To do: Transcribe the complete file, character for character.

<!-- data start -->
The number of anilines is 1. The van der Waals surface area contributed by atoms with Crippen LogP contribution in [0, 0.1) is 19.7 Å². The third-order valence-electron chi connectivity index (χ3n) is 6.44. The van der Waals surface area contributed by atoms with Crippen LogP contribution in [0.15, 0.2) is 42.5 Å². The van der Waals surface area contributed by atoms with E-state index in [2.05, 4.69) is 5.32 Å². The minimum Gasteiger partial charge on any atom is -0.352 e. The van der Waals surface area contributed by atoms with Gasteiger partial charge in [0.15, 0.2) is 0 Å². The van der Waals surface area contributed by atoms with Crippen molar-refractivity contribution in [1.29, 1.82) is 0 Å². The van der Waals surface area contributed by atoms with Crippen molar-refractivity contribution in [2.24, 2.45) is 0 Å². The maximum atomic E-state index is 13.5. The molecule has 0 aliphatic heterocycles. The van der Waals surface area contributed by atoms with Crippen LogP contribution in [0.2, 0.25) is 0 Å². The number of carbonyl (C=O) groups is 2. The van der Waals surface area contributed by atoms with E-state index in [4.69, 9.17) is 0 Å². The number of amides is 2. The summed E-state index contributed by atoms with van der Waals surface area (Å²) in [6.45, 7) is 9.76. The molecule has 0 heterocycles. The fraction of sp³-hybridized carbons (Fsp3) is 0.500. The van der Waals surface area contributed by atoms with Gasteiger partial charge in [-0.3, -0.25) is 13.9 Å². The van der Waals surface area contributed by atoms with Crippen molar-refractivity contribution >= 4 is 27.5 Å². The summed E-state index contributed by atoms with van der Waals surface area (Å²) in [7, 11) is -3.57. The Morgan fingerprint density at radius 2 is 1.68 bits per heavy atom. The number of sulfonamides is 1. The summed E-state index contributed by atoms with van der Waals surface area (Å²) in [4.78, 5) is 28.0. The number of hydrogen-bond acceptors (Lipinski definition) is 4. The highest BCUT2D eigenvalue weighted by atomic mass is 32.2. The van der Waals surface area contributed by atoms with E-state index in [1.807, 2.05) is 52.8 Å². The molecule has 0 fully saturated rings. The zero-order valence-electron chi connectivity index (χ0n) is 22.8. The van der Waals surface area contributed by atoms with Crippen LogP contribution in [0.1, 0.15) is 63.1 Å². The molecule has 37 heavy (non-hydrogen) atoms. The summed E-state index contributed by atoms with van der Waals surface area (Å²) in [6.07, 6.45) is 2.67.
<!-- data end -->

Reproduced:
The number of anilines is 1. The van der Waals surface area contributed by atoms with Crippen LogP contribution in [0, 0.1) is 19.7 Å². The third-order valence-electron chi connectivity index (χ3n) is 6.44. The van der Waals surface area contributed by atoms with Crippen LogP contribution in [0.15, 0.2) is 42.5 Å². The van der Waals surface area contributed by atoms with E-state index in [2.05, 4.69) is 5.32 Å². The minimum Gasteiger partial charge on any atom is -0.352 e. The van der Waals surface area contributed by atoms with Gasteiger partial charge in [0.15, 0.2) is 0 Å². The van der Waals surface area contributed by atoms with Crippen molar-refractivity contribution in [1.29, 1.82) is 0 Å². The van der Waals surface area contributed by atoms with Crippen molar-refractivity contribution in [2.24, 2.45) is 0 Å². The maximum atomic E-state index is 13.5. The molecule has 0 aliphatic heterocycles. The van der Waals surface area contributed by atoms with Crippen LogP contribution in [0.2, 0.25) is 0 Å². The number of carbonyl (C=O) groups is 2. The van der Waals surface area contributed by atoms with E-state index in [4.69, 9.17) is 0 Å². The number of amides is 2. The summed E-state index contributed by atoms with van der Waals surface area (Å²) in [6.45, 7) is 9.76. The molecule has 0 heterocycles. The fraction of sp³-hybridized carbons (Fsp3) is 0.500. The van der Waals surface area contributed by atoms with Gasteiger partial charge in [-0.3, -0.25) is 13.9 Å². The van der Waals surface area contributed by atoms with Crippen molar-refractivity contribution >= 4 is 27.5 Å². The summed E-state index contributed by atoms with van der Waals surface area (Å²) in [7, 11) is -3.57. The Morgan fingerprint density at radius 2 is 1.68 bits per heavy atom. The number of sulfonamides is 1. The summed E-state index contributed by atoms with van der Waals surface area (Å²) in [4.78, 5) is 28.0. The number of hydrogen-bond acceptors (Lipinski definition) is 4. The highest BCUT2D eigenvalue weighted by atomic mass is 32.2. The van der Waals surface area contributed by atoms with E-state index in [1.807, 2.05) is 52.8 Å². The molecule has 0 fully saturated rings. The zero-order valence-electron chi connectivity index (χ0n) is 22.8. The van der Waals surface area contributed by atoms with Crippen LogP contribution in [0.1, 0.15) is 63.1 Å². The molecule has 37 heavy (non-hydrogen) atoms. The summed E-state index contributed by atoms with van der Waals surface area (Å²) in [6.07, 6.45) is 2.67.